French households will pay more taxes next year while businesses will see their overall burden cut, the government's 2014 budget bill showed today.
The moves are designed to boost competitiveness and growth.
The 2014 budget will focus fiscal tightening on keeping a lid on public spending, with €15 billion in savings planned.
But €3 billion from extra tax and measures to fight tax fraud, plus a planned €6 billion increase in sales tax, mean the tax burden will nevertheless grow.
The French government had already announced earlier this month that the 2014 budget would target a public deficit of 3.6% of economic output next year, better than this year's 4.1% but worse than initially forecast.
It said today that public debt would grow to 95.1% of economic output next year from 93.4%, with debt servicing costs seen at €46.7 billion from about €45 billion in 2013.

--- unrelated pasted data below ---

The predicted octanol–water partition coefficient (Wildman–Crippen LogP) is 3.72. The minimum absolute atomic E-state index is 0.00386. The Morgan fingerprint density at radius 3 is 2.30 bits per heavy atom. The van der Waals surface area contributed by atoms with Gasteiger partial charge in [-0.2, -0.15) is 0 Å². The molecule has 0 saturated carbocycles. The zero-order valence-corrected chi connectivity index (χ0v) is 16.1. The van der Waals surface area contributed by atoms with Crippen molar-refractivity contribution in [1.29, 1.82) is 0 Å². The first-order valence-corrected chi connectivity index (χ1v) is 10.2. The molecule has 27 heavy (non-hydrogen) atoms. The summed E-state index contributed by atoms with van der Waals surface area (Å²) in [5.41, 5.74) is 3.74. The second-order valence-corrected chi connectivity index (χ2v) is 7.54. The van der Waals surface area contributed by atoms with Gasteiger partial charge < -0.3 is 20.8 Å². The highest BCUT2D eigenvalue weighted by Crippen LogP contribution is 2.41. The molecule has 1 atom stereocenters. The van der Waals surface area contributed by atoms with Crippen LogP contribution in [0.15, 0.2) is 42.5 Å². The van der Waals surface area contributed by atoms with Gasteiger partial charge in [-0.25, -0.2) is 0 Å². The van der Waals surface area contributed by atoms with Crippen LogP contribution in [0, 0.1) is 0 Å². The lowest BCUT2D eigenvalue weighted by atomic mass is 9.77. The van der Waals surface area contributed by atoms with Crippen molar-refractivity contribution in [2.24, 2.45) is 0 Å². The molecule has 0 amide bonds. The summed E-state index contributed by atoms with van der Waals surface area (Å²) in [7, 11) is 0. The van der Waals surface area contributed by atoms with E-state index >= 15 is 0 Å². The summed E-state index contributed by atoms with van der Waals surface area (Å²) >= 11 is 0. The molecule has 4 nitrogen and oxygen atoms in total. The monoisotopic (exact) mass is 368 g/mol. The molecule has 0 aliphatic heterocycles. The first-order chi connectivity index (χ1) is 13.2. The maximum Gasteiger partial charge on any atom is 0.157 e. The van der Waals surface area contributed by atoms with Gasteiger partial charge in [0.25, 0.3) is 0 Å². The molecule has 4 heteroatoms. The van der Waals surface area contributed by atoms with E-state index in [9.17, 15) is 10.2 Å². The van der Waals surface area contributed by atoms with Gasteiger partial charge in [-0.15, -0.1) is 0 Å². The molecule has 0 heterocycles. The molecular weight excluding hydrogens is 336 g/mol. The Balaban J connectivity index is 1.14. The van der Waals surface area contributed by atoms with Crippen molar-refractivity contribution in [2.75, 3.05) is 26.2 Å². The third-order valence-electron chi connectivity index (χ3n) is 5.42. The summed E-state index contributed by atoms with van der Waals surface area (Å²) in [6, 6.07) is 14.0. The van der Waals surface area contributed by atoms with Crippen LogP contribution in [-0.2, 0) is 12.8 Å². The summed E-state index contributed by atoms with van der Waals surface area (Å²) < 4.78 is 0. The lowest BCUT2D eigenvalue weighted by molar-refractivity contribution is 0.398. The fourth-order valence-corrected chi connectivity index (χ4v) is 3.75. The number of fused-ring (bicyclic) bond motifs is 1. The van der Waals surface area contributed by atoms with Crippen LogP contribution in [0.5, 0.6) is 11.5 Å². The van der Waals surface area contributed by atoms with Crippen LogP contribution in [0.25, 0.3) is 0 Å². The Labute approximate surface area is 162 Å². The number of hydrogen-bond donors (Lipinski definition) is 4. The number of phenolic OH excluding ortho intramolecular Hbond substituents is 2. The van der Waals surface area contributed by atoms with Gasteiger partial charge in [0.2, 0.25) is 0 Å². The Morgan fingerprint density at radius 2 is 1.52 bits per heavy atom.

The 2014 budget as expected will be based on a growth forecast of 0.9%, lowered from a previous 1.2% forecast. The government expects feeble growth of 0.1% this year.
The government also announced a change in corporate tax policy, by scrapping an annual flat tax on top of other levies and introducing a new one based on operating profits.
It will, as planned, slap a 75% tax on salaries exceeding €1m a year, a rate that includes social contributions. The tax will be levied on firms rather than the employees themselves.
Overall, businesses will see a stable tax level next year, but when taking into account €10 billion in tax breaks meant to boost competiveness, the burden will be smaller.